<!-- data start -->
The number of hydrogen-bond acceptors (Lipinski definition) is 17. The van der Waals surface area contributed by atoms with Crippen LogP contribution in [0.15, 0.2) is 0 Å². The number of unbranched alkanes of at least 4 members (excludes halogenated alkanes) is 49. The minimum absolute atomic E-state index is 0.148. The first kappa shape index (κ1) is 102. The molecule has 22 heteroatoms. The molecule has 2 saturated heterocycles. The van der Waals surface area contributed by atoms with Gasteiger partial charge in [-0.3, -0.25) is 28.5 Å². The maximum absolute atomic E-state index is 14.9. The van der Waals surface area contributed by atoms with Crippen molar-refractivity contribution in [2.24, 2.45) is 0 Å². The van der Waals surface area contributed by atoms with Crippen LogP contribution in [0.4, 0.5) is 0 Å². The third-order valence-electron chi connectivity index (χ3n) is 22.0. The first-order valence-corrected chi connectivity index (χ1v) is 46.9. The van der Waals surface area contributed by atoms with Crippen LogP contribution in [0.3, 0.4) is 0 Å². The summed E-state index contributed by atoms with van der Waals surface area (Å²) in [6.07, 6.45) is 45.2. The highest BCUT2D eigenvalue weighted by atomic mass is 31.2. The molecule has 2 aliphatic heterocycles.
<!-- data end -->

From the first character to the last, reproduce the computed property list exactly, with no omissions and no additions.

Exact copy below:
The number of hydrogen-bond acceptors (Lipinski definition) is 17. The van der Waals surface area contributed by atoms with Crippen LogP contribution in [0.15, 0.2) is 0 Å². The number of unbranched alkanes of at least 4 members (excludes halogenated alkanes) is 49. The minimum absolute atomic E-state index is 0.148. The first kappa shape index (κ1) is 102. The molecule has 22 heteroatoms. The molecule has 2 saturated heterocycles. The van der Waals surface area contributed by atoms with Gasteiger partial charge in [-0.3, -0.25) is 28.5 Å². The maximum absolute atomic E-state index is 14.9. The van der Waals surface area contributed by atoms with Crippen molar-refractivity contribution in [2.24, 2.45) is 0 Å². The van der Waals surface area contributed by atoms with Crippen LogP contribution in [0.4, 0.5) is 0 Å². The third-order valence-electron chi connectivity index (χ3n) is 22.0. The first-order valence-corrected chi connectivity index (χ1v) is 46.9. The van der Waals surface area contributed by atoms with Crippen LogP contribution in [0.3, 0.4) is 0 Å². The summed E-state index contributed by atoms with van der Waals surface area (Å²) in [6.07, 6.45) is 45.2. The highest BCUT2D eigenvalue weighted by atomic mass is 31.2. The molecule has 2 aliphatic heterocycles.